Actor turned writer/director Vincent Perez began his career as French cinema's "jeune premier romantique," its young, pretty-faced romantic. Journalists dubbed him "monsieur heartthrob" and a "nice bit of Europe-crumpet"; the readers of Paris Match magazine elected him the World's Sexiest French Speaker. He starred in a series of European costume dramas, in which he romanced France's top leading ladies -- Emmanuelle Béart, Catherine Deneuve, Isabelle Adjani -- and showed a penchant for full-frontal nude scenes. But he also matured into one of Europe's most gifted players, winning the prestigious Jean Gabin Prize and garnering several César nominations. He worked all over the world with many of cinema's greatest filmmakers before beginning his own promising directing career. While still admired for his charming good looks, Perez is ultimately known for his accomplishments and widely praised for his talents.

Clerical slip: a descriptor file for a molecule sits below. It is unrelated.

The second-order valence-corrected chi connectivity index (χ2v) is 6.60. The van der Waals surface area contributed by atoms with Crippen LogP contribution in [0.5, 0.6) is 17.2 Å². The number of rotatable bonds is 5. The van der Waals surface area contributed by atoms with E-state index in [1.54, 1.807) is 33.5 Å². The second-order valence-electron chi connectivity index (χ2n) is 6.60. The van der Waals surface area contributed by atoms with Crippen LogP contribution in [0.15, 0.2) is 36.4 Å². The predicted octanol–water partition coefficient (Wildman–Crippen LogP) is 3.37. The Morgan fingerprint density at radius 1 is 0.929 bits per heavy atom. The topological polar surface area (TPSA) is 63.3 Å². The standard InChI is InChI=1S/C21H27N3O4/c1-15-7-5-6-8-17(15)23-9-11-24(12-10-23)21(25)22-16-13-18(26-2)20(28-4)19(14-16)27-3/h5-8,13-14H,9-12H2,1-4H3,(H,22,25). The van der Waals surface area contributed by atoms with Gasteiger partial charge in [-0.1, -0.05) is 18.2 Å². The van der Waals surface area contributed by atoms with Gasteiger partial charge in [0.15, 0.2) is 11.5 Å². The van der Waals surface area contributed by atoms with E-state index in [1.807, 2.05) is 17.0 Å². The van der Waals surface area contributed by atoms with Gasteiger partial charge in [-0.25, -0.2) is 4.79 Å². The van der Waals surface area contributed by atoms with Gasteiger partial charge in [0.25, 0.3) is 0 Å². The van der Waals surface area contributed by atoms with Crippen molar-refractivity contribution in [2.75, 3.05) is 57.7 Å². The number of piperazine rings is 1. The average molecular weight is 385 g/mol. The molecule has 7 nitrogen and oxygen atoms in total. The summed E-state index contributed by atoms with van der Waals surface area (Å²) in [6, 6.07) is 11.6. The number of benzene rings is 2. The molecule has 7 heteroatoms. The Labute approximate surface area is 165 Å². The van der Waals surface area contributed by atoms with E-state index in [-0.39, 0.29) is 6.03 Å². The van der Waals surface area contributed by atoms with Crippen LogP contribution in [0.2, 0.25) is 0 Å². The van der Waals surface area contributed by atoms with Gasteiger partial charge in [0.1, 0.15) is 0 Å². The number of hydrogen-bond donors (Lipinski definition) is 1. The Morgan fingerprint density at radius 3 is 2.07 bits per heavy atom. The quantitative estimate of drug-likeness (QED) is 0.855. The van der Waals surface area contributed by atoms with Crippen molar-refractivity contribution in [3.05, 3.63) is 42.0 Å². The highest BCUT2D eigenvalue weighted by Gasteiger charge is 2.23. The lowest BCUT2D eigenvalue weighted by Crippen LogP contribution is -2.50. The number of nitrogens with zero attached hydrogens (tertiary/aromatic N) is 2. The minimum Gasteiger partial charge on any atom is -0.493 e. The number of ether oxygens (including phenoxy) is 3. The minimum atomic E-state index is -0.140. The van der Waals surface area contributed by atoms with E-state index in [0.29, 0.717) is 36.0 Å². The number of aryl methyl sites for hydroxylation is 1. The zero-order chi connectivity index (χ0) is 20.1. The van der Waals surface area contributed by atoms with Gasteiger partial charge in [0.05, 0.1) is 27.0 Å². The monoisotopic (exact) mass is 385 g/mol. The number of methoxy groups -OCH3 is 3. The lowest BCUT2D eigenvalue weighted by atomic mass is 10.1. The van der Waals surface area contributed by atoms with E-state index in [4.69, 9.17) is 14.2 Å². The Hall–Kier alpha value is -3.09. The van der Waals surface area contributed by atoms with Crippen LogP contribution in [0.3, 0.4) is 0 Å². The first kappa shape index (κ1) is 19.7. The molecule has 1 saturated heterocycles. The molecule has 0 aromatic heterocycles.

Born in Lausanne, Switzerland, Perez is the middle child of a German mother and a Spanish father. An imaginative youngster, he spent the majority of his time drawing pictures and composing stories. Perez idolized Charlie Chaplin and soon became interested in writing and producing films. He began putting on shows at school, which he would star in and direct. Yet, he dreamed of being a painter, sculptor, or photographer, and eventually dropped out to enter photography school. While there, he worked as a photographer's apprentice and took art classes. But the solitary lifestyle of an artist frightened him and, fearing that he would become too lonely, Perez quickly returned to acting. He enrolled at the Conservatory of Dramatic Arts in Geneva, where he studied before moving to Paris in 1984. He spent two years at the celebrated Conservatory of Dramatic Arts in Paris and then transferred to the experimental Ecole des Amandiers de Nanterre, where he trained under famed theater and opera director Patrice Chéreau. Perez impressed Chéreau, who cast the actor in many of his plays and is often credited with discovering him.